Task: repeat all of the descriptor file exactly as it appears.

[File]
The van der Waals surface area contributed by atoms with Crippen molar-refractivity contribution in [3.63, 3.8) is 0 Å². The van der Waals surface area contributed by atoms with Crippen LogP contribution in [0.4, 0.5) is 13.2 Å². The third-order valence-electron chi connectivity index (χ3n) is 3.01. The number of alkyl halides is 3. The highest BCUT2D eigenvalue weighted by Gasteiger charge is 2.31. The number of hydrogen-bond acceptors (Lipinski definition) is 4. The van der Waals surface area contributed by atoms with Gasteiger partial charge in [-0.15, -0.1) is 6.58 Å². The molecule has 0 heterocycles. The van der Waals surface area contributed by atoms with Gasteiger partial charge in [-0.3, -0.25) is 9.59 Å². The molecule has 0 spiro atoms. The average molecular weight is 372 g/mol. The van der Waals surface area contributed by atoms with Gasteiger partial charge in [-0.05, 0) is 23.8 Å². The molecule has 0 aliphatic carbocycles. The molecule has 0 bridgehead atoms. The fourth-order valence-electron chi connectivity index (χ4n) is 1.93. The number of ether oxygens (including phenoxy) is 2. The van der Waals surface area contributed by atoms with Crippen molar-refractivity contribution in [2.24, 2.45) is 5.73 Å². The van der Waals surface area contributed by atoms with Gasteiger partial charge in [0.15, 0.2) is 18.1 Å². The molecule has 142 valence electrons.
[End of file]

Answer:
The van der Waals surface area contributed by atoms with Crippen molar-refractivity contribution in [3.63, 3.8) is 0 Å². The van der Waals surface area contributed by atoms with Crippen LogP contribution in [0.4, 0.5) is 13.2 Å². The third-order valence-electron chi connectivity index (χ3n) is 3.01. The number of alkyl halides is 3. The highest BCUT2D eigenvalue weighted by Gasteiger charge is 2.31. The number of hydrogen-bond acceptors (Lipinski definition) is 4. The van der Waals surface area contributed by atoms with Gasteiger partial charge in [-0.15, -0.1) is 6.58 Å². The molecule has 0 heterocycles. The van der Waals surface area contributed by atoms with Gasteiger partial charge in [-0.3, -0.25) is 9.59 Å². The molecule has 0 spiro atoms. The average molecular weight is 372 g/mol. The van der Waals surface area contributed by atoms with Gasteiger partial charge in [-0.05, 0) is 23.8 Å². The molecule has 0 aliphatic carbocycles. The molecule has 0 bridgehead atoms. The fourth-order valence-electron chi connectivity index (χ4n) is 1.93. The number of ether oxygens (including phenoxy) is 2. The van der Waals surface area contributed by atoms with Crippen molar-refractivity contribution in [2.24, 2.45) is 5.73 Å². The van der Waals surface area contributed by atoms with Gasteiger partial charge in [0.15, 0.2) is 18.1 Å². The molecule has 142 valence electrons.